It’s about making the best out of a situation. Notice that I didn’t use the word “bad”. The situation where Hong Kong finds itself today, and though it’s Okay to reminisce about the good old days, is knowing that the hills will not come alive anytime soon with the sound of music and Julie Andrews twirling and dancing and firing on all cylinders over the horizon.
There are plenty of people with time on their hands, and one has to wonder how they’re spending this time. Posting motivational messages on Facebook? Getting lost in the comments section of Amber Heard click bait?
Maybe this is the result of working from home for too long and unproductive Zoom calls?
It’s not only Hong Kong that’s pretty much sitting in limbo and twiddling its thumbs either though this masked city always has something that needs to be done in the way of testing and vaccinations as we’re still far far away from Living With Covid.
The entire world has changed, and in order to have as meaningful a life as possible during the time we’re here, there’s a need to somehow change one’s mindset- though it’s always good to err on the side of caution.
Why? To avoid the disappointment of things not working out, and also being honest enough to admit that we’re not going to be suddenly hit by a tsunami of creativity.
Frankly, most of us are drowning in a sea of mediocrity and a lowering of standards. The Peter Principle is back with a vengeance.
During my recent week in mandatory purgatory hotel quarantine in Hong Kong, I must have gone through every possible emotion- numb, laughing, crying, overthinking, comfortably numb, panic... Eight days a week can be a long, long time.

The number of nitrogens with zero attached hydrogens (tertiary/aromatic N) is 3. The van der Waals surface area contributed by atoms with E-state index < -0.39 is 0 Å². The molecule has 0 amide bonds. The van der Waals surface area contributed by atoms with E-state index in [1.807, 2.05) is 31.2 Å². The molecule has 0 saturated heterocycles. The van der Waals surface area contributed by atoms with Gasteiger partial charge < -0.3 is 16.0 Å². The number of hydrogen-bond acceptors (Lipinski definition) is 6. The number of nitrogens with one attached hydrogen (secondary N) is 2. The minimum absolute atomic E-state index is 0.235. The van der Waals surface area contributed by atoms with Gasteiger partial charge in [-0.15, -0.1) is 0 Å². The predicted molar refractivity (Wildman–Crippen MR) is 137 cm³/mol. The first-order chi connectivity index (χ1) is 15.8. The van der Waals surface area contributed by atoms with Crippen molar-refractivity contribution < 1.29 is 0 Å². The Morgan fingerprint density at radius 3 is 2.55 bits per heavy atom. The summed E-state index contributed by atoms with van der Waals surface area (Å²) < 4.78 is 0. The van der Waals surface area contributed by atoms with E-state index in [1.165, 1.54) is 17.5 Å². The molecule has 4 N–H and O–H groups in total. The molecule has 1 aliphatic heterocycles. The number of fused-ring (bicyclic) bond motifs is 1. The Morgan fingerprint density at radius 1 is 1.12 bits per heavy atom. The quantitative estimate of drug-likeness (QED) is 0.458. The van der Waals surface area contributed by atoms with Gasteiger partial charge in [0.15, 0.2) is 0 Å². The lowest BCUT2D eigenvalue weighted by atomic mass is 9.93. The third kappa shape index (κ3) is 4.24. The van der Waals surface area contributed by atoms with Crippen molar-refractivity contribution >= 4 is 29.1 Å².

That week, where I travelled Back To The Future, into The Shining, down Penny Lane, saw The Dark Side Of The Moon and clicked my magic shoes and went to Oz with Toto, changed me forever.
I’m still processing it all while trying to find my sea legs and wean myself off Panadol and tranquillisers.
There’s a helluva lot to absorb and even more to let go. It’s like having taken acid and trying to describe your trip to someone who doesn’t even drink Coca-Cola.
It’s now all about not carrying that weight, something the Beatles sang about.
At least for myself, there are so many life lessons in their songs along with everything else those four fabs went through in their not always so fab lives.
In their music are lessons I never learned in school and didn’t hear before.
Especially today, where you never stop learning as there’s a whole new abnormal to understand, this “study class” might be happening all around, but extremely few have mentors or teachers or anything approaching answers.
I work with others from time to time, and that’s ok, but there’s also a disconnect. We come from very different backgrounds.
My real work is done alone. This helps give me a place in space and time to maybe find those answers.
What’s not needed are unnecessary distractions and listening to vapid obladioblada goo goo ga joob.
As I keep reminding myself, we are only honest with ourselves when putting one’s head onto the pillow.
The rest of the time, we’re performers onstage playing allocated roles and hoping no one notices.
This is especially true of the online world that was inherited by the real world fairly recently with its own Nowhere Man, Eleanor Rigby, Mean Mister Mustard, Blue Meanies etc.
Has everything going on over (and out) there simplified everything trying to happen in the here and now- but simplified in a way that stunts growth? You tell me.
After those eight days a week away agonising whether She loves you, or she loves you not, it somehow suddenly doesn’t matter. A voice keeps whispering, “Close the book, Hans, and get back to the girl with the kaleidoscope eyes”.
You’re suddenly that Fool On The Hill.
You look around and there’s no one there.
You don’t want to talk to anyone because you don’t know anyone who has something interesting to say.
Maybe this is it: You’re reborn and a new life is here for you to make the best of it.